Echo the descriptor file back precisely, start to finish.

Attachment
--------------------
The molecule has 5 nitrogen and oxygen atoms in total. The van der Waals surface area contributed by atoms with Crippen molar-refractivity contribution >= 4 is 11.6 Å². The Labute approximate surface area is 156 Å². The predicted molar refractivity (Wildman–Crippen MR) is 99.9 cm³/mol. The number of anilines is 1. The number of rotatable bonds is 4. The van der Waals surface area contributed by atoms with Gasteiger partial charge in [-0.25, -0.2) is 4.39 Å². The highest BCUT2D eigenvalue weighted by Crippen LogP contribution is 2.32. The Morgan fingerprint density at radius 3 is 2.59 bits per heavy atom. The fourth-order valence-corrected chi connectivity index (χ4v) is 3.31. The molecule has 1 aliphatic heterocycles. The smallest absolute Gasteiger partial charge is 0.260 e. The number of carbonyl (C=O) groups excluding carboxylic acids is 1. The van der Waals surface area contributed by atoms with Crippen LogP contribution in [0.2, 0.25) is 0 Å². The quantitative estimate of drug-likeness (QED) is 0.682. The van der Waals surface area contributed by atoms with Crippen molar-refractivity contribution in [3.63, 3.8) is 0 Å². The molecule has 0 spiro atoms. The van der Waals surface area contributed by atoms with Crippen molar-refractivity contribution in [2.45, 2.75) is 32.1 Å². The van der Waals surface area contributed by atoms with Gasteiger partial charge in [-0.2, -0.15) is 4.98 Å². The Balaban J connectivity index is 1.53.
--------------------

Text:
The molecule has 5 nitrogen and oxygen atoms in total. The van der Waals surface area contributed by atoms with Crippen molar-refractivity contribution >= 4 is 11.6 Å². The Labute approximate surface area is 156 Å². The predicted molar refractivity (Wildman–Crippen MR) is 99.9 cm³/mol. The number of anilines is 1. The number of rotatable bonds is 4. The van der Waals surface area contributed by atoms with Gasteiger partial charge in [-0.25, -0.2) is 4.39 Å². The highest BCUT2D eigenvalue weighted by Crippen LogP contribution is 2.32. The Morgan fingerprint density at radius 3 is 2.59 bits per heavy atom. The fourth-order valence-corrected chi connectivity index (χ4v) is 3.31. The molecule has 1 aliphatic heterocycles. The smallest absolute Gasteiger partial charge is 0.260 e. The number of carbonyl (C=O) groups excluding carboxylic acids is 1. The van der Waals surface area contributed by atoms with Crippen LogP contribution in [0.2, 0.25) is 0 Å². The quantitative estimate of drug-likeness (QED) is 0.682. The van der Waals surface area contributed by atoms with Crippen molar-refractivity contribution in [3.63, 3.8) is 0 Å². The molecule has 0 spiro atoms. The van der Waals surface area contributed by atoms with Crippen molar-refractivity contribution in [2.45, 2.75) is 32.1 Å². The van der Waals surface area contributed by atoms with Gasteiger partial charge in [-0.2, -0.15) is 4.98 Å². The Balaban J connectivity index is 1.53.